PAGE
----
Daniel Bensaïd, An Impatient Life: A Political Memoir (Verso, 2013), £24.99
Daniel Bensaïd was, as Tariq Ali says in his foreword to this autobiography, “France’s leading Marxist public intellectual” until he died at the age of 63 in 2010. For many years he had lived with the prospect of an early death, and so he wrote a bewilderingly rapid succession of books. All are distinguished by Daniel’s revolutionary commitment, his intellectual originality and his superb prose style—drenched in the French literary tradition, his writing is distinctive among Marxists for its use of metaphor, its vividness, and its very broad range of reference.
This autobiography, published in France in 2004, is one of many products of this textual flood that deserve to last. In it Daniel recalls his early years in a working class quarter of Toulouse, his role as a leader of the Jeunesse Communiste Révolutionnaire in the great explosion of May-June 1968, and his political work in subsequent decades for the Ligue Communiste Révolutionnaire (which launched the Nouveau Parti Anticapitaliste in 2009) and the Fourth International (FI). Snapshots from his personal life also figure, but this is, as its subtitle states, a political memoir.
Daniel had a fascinating life at the centre of French radical left politics so there are many pleasures in this book. It’s hard to select from so rich a treasure trove, but here are a couple. The first is the pen portrait (among many others) of his redoubtable mother, who refused to speak to her son-in-law for ten years because he expressed doubts about the wisdom of guillotining Louis XVI (Daniel himself was punctilious about remembering the great dates of the French Revolution). When facing a difficult encounter she would comfort herself with the observation: “In any case, they won’t make a hole in my arse, I’ve got one already!”
By contrast, Daniel’s account of his many visits to Latin America on behalf of the FI is threaded with bitter tragedy. There are comic moments: at a hostile meeting in 1973 with one Argentinian section, led by Nahuel Moreno, “a long table was laid out, piled high with the complete works of Trotsky. Following each of my interventions, half a dozen specialists would plunge feverishly into the magic books to hunt out a killing quote or a useful crib for the next intervention.” But the stakes in this debate were high. The other main wing of the FI in Argentina, led by Mario Roberto Santucho, was organising an armed struggle against the state.
Daniel is sympathetic to the revolutionary impatience that motivated Santucho (at a meeting with him in FI leader Ernest Mandel’s house in Brussels he had the feeling, amid the doilies and Marxist classics, of being in “a museum of the European workers’ movement”). But he documents the disastrous hecatomb of revolutionary militants (Santucho among them) to which the strategy of guerrilla warfare contributed as the “dirty war” in Argentina escalated towards its climax after the 1976 military coup. Moreno and his followers were right in their critique of the efforts of Latin American revolutionaries to emulate Fidel Castro and Che Guevara. This may help explain why the different fragments of Moreno’s tendency dominate the far left in Latin America—even in Brazil, where, as Daniel describes in recalling much happier visits in the 1980s, FI activists played an important role in founding and building the Workers Party.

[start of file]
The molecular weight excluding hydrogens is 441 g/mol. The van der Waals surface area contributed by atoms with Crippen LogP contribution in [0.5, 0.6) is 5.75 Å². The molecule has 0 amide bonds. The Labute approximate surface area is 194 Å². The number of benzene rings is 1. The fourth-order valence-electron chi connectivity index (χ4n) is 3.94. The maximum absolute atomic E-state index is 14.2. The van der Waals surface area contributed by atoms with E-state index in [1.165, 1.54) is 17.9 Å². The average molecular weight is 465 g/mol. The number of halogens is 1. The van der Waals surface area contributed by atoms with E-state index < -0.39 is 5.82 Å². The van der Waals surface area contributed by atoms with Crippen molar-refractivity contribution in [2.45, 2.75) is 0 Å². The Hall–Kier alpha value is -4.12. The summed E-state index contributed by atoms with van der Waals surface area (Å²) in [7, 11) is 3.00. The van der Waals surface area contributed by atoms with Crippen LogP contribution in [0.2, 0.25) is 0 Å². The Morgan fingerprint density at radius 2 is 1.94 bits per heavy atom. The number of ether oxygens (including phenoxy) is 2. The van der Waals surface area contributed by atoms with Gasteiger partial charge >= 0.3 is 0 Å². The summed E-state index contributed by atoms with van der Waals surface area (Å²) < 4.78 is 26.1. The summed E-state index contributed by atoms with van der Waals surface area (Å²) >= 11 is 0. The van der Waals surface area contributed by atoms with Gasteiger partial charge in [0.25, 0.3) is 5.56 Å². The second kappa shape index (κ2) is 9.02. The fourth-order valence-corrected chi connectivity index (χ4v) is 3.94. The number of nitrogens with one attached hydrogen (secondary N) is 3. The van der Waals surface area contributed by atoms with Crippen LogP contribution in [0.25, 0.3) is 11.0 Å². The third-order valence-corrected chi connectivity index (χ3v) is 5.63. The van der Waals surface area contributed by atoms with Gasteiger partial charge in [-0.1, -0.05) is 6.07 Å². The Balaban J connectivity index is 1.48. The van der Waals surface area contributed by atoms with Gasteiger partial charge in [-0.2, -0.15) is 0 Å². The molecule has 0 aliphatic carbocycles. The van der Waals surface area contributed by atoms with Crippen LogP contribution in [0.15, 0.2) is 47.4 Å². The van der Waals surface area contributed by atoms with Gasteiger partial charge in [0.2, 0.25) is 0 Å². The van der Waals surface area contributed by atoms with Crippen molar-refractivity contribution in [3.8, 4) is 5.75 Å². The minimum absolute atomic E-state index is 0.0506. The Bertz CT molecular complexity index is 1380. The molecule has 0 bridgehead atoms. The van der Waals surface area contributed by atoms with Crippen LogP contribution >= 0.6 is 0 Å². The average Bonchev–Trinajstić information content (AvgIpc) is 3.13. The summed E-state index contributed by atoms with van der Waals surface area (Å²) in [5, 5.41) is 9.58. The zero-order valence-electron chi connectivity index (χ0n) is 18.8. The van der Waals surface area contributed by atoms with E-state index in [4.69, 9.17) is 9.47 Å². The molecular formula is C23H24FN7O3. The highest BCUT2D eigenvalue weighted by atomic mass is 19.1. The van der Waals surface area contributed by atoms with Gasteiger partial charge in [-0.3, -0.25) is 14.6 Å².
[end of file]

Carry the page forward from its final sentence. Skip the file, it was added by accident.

Alongside political memories such as these, Daniel offers a distillation of his theoretical views, which are developed much more fully in other works such as Marx for Our Times. He is a master of the lucid formula that sums up a complex theoretical argument. Here’s just one of my favourites: “If it is possible to speak of ‘Marxism’ in the singular, this should rather be viewed as an archipelago of controversies, conjectures, refutations and experiences, whose history it relates by elucidating the mysteries and prodigies of capital.” There is so much that is excellent here that the odd lapse—for example, Daniel’s lazy inclusion of Tony Cliff in a list of “authoritarian gurus”—is easy to forget.
David Fernbach has produced a fine translation of this autobiography, which in the English edition is accompanied by an occasionally overwhelming wealth of footnotes explaining who the long list of characters are. My only slight quibble is with the title. In the French original it is Une lente impatience, literally “a slow impatience”. This doesn’t exactly trip off the tongue, but “An Impatient Life” doesn’t capture it at all. In the book Daniel conveys his meaning when he writes of “an active waiting, an urgent patience, an endurance and a perseverance that are the opposite of passive waiting for a miracle”. This was the stance he believed was necessary for revolutionaries in difficult times. When I first read the book I thought Daniel was exaggerating the difficulties. Now I think what he recommends is exactly what we need.